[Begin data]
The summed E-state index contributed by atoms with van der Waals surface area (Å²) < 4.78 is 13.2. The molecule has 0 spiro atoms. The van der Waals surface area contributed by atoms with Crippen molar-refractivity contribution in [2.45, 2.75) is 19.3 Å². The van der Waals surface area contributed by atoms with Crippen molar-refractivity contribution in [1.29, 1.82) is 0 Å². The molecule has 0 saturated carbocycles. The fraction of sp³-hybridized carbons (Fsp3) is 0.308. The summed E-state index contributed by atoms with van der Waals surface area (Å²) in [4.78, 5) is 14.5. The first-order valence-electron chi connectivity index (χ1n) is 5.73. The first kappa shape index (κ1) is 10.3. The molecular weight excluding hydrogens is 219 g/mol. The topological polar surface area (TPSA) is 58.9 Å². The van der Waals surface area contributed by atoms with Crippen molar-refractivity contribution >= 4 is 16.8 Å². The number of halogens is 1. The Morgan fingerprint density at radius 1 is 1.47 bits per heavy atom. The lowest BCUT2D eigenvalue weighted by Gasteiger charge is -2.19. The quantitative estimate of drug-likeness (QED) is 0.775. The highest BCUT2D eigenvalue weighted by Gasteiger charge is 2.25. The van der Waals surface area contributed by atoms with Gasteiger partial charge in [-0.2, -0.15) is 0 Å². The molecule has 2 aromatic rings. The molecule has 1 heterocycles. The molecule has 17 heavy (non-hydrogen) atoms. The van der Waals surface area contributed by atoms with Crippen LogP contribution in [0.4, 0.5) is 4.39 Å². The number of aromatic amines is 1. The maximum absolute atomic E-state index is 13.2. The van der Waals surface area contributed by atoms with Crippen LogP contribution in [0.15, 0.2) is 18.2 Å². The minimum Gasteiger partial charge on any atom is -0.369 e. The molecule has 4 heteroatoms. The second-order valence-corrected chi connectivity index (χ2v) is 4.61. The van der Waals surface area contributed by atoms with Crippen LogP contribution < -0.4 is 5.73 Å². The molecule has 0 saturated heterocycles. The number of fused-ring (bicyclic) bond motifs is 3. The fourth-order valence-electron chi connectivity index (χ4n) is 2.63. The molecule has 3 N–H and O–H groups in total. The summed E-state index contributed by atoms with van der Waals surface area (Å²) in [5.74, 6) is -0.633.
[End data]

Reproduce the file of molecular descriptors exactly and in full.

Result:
The summed E-state index contributed by atoms with van der Waals surface area (Å²) < 4.78 is 13.2. The molecule has 0 spiro atoms. The van der Waals surface area contributed by atoms with Crippen molar-refractivity contribution in [2.45, 2.75) is 19.3 Å². The van der Waals surface area contributed by atoms with Crippen molar-refractivity contribution in [1.29, 1.82) is 0 Å². The molecule has 0 saturated carbocycles. The fraction of sp³-hybridized carbons (Fsp3) is 0.308. The summed E-state index contributed by atoms with van der Waals surface area (Å²) in [4.78, 5) is 14.5. The first-order valence-electron chi connectivity index (χ1n) is 5.73. The first kappa shape index (κ1) is 10.3. The molecular weight excluding hydrogens is 219 g/mol. The topological polar surface area (TPSA) is 58.9 Å². The van der Waals surface area contributed by atoms with Crippen molar-refractivity contribution >= 4 is 16.8 Å². The number of halogens is 1. The Morgan fingerprint density at radius 1 is 1.47 bits per heavy atom. The lowest BCUT2D eigenvalue weighted by Gasteiger charge is -2.19. The quantitative estimate of drug-likeness (QED) is 0.775. The highest BCUT2D eigenvalue weighted by Gasteiger charge is 2.25. The van der Waals surface area contributed by atoms with Gasteiger partial charge in [-0.2, -0.15) is 0 Å². The molecule has 2 aromatic rings. The molecule has 1 heterocycles. The molecule has 17 heavy (non-hydrogen) atoms. The van der Waals surface area contributed by atoms with Crippen LogP contribution in [0.4, 0.5) is 4.39 Å². The number of aromatic amines is 1. The maximum absolute atomic E-state index is 13.2. The van der Waals surface area contributed by atoms with Crippen LogP contribution in [0.15, 0.2) is 18.2 Å². The minimum Gasteiger partial charge on any atom is -0.369 e. The molecule has 4 heteroatoms. The second-order valence-corrected chi connectivity index (χ2v) is 4.61. The van der Waals surface area contributed by atoms with Crippen LogP contribution < -0.4 is 5.73 Å². The molecule has 0 saturated heterocycles. The number of fused-ring (bicyclic) bond motifs is 3. The fourth-order valence-electron chi connectivity index (χ4n) is 2.63. The molecule has 3 N–H and O–H groups in total. The summed E-state index contributed by atoms with van der Waals surface area (Å²) in [5.74, 6) is -0.633.